The SRA follows the established INSDC data-exchange convention where public data are exchanged between the INSDC partners on a daily basis. This allows all public data to be accessed at each site regardless of the point of the original submission.
Before next-generation sequencing platforms existed, the most commonly used format for the representation of base calls and quality scores was the Sanger Fastq format (6
). In 2001, a new community format was created which also supported the inclusion of the signal information: the ZTR format (7
). SRF, a further development of ZTR, became the first widely used cross-platform format for storing next-generation sequence data. The SRF format gained a substantial user base from Illumina GA and SOLiD™ users, while the earlier SFF format (http://www.ncbi.nlm.nih.gov/Traces/trace.cgi?cmd=show&f=formats&m=doc&s=format#sff
) became the standard for the 454 platform. In 2009, SAM and BAM (8
) were introduced as generic formats for storing read alignments against reference sequences. Sequence alignments are increasingly generated as a primary analysis intermediate, and BAM is expected to replace SRF as the preferred submission format to the SRA; importantly, BAM supports not only aligned, but also unaligned reads which are also recommended to be submitted to SRA. The SRA archives are currently working together with community experts to define an archival BAM format with the goal of making submission and exchange of BAM files as easy as possible.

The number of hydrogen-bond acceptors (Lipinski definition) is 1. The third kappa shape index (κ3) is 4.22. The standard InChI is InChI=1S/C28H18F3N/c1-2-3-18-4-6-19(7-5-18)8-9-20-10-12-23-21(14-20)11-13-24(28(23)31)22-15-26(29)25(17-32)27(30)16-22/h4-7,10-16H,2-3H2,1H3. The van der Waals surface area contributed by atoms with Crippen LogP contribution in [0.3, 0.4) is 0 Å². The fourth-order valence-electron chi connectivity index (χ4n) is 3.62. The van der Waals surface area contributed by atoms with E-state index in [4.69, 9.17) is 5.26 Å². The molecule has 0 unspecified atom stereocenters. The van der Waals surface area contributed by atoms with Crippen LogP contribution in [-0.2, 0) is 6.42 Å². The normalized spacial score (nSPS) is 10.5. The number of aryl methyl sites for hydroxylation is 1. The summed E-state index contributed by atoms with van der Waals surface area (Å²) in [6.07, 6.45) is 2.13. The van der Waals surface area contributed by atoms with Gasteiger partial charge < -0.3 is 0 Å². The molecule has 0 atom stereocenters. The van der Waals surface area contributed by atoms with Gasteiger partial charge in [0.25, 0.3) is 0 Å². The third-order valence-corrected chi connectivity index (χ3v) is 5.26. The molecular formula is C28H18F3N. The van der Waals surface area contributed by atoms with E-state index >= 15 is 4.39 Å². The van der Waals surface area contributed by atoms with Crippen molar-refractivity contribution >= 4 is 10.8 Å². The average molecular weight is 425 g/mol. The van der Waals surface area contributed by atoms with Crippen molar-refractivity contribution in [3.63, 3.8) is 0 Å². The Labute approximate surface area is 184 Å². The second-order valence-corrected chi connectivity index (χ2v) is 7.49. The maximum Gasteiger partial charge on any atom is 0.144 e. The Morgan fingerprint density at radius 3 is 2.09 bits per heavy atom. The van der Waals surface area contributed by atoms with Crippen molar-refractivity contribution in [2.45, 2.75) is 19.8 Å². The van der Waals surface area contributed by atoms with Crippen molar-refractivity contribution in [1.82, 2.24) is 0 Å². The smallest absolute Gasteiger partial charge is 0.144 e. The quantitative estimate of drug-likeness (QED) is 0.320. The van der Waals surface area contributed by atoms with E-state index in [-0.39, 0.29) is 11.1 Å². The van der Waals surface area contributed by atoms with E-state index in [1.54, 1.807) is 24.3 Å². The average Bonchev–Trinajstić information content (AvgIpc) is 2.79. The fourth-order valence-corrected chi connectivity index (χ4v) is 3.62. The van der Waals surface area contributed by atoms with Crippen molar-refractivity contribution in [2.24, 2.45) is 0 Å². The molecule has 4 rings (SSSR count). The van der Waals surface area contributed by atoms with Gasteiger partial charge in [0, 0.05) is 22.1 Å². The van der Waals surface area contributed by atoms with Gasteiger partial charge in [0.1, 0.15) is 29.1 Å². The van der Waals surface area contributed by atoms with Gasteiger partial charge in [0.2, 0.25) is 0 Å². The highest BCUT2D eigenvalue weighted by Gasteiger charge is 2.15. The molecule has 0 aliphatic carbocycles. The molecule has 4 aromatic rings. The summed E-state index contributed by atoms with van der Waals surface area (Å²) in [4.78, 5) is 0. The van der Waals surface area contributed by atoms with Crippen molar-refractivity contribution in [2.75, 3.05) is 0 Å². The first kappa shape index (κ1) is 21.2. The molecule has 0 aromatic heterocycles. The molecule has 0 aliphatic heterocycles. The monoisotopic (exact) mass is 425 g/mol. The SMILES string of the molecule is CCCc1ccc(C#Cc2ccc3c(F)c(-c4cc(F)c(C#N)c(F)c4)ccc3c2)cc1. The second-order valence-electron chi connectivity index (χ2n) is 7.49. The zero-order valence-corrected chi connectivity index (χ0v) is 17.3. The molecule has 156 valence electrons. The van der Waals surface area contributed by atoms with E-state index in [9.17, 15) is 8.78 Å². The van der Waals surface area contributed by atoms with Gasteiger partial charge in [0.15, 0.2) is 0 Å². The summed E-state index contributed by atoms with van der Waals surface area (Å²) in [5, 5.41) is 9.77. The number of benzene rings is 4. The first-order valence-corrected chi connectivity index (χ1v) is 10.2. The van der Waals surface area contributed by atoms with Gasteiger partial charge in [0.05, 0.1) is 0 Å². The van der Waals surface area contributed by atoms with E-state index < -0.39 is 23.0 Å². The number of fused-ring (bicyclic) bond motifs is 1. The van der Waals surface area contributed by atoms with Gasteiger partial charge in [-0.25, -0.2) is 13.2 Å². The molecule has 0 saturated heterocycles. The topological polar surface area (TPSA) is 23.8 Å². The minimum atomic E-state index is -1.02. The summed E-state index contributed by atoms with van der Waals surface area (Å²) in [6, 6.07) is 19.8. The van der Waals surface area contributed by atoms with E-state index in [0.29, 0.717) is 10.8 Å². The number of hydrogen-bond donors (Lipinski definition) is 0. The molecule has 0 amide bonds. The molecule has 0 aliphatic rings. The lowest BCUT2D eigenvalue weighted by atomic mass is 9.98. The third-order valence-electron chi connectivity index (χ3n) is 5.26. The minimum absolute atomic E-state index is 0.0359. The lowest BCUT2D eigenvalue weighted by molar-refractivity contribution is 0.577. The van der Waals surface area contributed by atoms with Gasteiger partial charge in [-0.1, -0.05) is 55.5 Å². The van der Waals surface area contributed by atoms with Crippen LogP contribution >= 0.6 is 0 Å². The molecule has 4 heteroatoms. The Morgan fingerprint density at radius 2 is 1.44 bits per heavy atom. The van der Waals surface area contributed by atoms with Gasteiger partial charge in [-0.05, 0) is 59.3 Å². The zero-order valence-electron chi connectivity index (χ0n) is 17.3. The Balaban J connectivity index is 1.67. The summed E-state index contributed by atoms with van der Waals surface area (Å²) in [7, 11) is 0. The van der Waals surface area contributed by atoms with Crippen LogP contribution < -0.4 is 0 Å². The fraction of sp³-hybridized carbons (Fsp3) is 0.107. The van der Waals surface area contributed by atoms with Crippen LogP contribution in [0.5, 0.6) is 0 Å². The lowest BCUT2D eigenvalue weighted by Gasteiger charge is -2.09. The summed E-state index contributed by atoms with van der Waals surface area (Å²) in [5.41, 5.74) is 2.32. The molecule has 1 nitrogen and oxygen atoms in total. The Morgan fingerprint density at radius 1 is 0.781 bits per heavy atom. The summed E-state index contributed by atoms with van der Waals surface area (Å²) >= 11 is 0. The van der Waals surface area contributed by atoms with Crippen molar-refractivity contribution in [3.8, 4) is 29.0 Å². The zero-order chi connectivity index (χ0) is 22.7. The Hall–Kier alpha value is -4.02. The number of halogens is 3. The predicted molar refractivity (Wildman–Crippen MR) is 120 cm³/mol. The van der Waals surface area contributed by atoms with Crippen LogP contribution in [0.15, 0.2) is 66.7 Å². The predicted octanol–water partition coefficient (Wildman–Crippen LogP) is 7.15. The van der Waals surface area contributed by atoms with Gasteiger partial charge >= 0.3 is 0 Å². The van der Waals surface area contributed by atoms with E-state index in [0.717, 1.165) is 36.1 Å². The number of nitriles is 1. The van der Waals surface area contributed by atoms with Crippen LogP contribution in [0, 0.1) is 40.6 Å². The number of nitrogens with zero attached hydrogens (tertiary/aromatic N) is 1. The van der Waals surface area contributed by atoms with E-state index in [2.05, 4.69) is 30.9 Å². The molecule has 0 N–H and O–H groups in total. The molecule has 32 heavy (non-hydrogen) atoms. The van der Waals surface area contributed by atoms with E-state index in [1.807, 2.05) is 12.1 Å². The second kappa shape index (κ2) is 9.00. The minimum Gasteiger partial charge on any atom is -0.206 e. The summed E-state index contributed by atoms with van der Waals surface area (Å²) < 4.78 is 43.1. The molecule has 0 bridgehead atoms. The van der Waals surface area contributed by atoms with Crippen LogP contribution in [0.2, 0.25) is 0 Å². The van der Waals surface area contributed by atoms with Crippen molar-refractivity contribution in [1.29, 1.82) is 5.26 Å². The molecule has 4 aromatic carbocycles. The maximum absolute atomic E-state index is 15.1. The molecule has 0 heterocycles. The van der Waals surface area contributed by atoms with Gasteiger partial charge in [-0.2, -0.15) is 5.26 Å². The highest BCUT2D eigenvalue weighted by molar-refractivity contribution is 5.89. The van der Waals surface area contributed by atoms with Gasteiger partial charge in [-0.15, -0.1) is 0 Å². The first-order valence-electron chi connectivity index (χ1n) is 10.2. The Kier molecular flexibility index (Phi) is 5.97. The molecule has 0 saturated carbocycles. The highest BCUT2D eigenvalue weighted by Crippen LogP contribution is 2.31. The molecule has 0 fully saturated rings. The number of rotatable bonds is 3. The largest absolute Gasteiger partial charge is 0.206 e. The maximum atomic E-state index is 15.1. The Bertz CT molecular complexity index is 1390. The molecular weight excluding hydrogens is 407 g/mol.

Efficient storage and compression of next-generation sequence data has always been one of the main objectives of the SRA. Internally, the SRA uses the NCBI SRA Toolkit (http://www.ncbi.nlm.nih.gov/Traces/sra/sra.cgi?cmd=show&f=software&m=software&s=software
) for storing and exchanging all next-generation sequence data. Critically, the toolkit contains a configurable storage and compression architecture allowing current best practices to co-exist with future ones. The NCBI SRA Toolkit has established itself as an important part of the SRA operations at NCBI, EBI and DDBJ, who now routinely validate and convert submitted data into the SRA Toolkit format. This format is used for data exchange by the SRA partners, converted to other formats such as Fastq, and made available to other applications through its standard API. For example, the NCBI BLAST has been extended to do sequence similarity searches using the files generated by the NCBI SRA Toolkit.